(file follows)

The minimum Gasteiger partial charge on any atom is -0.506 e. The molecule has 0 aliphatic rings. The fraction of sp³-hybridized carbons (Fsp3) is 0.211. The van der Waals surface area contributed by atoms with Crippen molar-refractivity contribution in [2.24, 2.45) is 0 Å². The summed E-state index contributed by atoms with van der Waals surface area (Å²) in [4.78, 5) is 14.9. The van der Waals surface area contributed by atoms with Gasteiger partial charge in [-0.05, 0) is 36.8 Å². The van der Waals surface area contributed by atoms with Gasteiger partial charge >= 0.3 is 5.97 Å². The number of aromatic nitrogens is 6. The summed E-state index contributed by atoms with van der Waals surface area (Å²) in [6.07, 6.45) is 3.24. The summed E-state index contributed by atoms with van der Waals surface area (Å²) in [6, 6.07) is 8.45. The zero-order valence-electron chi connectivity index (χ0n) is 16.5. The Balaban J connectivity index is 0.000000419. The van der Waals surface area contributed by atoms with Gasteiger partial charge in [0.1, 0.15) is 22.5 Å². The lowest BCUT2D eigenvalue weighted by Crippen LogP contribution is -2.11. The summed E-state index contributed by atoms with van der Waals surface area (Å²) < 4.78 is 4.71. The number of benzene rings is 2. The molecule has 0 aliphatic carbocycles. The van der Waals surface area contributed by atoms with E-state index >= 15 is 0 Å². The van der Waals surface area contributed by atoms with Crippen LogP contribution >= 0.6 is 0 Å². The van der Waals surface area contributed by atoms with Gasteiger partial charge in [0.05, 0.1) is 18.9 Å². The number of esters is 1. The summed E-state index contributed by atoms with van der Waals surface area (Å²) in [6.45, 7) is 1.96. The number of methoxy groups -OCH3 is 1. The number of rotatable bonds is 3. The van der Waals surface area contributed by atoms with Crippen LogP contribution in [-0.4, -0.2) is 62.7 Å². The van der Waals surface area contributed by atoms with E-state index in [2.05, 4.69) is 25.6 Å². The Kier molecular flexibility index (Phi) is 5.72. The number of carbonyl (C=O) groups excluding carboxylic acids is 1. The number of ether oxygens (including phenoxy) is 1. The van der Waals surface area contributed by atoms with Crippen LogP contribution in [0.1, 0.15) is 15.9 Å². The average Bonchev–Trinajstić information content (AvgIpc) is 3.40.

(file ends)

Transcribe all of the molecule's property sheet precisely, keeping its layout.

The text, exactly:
The minimum Gasteiger partial charge on any atom is -0.506 e. The molecule has 0 aliphatic rings. The fraction of sp³-hybridized carbons (Fsp3) is 0.211. The van der Waals surface area contributed by atoms with Crippen molar-refractivity contribution in [2.24, 2.45) is 0 Å². The summed E-state index contributed by atoms with van der Waals surface area (Å²) in [4.78, 5) is 14.9. The van der Waals surface area contributed by atoms with Gasteiger partial charge in [-0.05, 0) is 36.8 Å². The van der Waals surface area contributed by atoms with Gasteiger partial charge >= 0.3 is 5.97 Å². The number of aromatic nitrogens is 6. The summed E-state index contributed by atoms with van der Waals surface area (Å²) in [6.07, 6.45) is 3.24. The summed E-state index contributed by atoms with van der Waals surface area (Å²) in [6, 6.07) is 8.45. The zero-order valence-electron chi connectivity index (χ0n) is 16.5. The Balaban J connectivity index is 0.000000419. The van der Waals surface area contributed by atoms with Gasteiger partial charge in [0.1, 0.15) is 22.5 Å². The lowest BCUT2D eigenvalue weighted by Crippen LogP contribution is -2.11. The summed E-state index contributed by atoms with van der Waals surface area (Å²) < 4.78 is 4.71. The number of benzene rings is 2. The molecule has 0 aliphatic carbocycles. The van der Waals surface area contributed by atoms with E-state index >= 15 is 0 Å². The van der Waals surface area contributed by atoms with Crippen LogP contribution >= 0.6 is 0 Å². The van der Waals surface area contributed by atoms with Gasteiger partial charge in [0.05, 0.1) is 18.9 Å². The number of esters is 1. The summed E-state index contributed by atoms with van der Waals surface area (Å²) in [6.45, 7) is 1.96. The number of methoxy groups -OCH3 is 1. The number of rotatable bonds is 3. The van der Waals surface area contributed by atoms with Crippen LogP contribution in [-0.4, -0.2) is 62.7 Å². The van der Waals surface area contributed by atoms with E-state index in [2.05, 4.69) is 25.6 Å². The Kier molecular flexibility index (Phi) is 5.72. The number of carbonyl (C=O) groups excluding carboxylic acids is 1. The number of ether oxygens (including phenoxy) is 1. The van der Waals surface area contributed by atoms with Crippen LogP contribution in [0.1, 0.15) is 15.9 Å². The average Bonchev–Trinajstić information content (AvgIpc) is 3.40.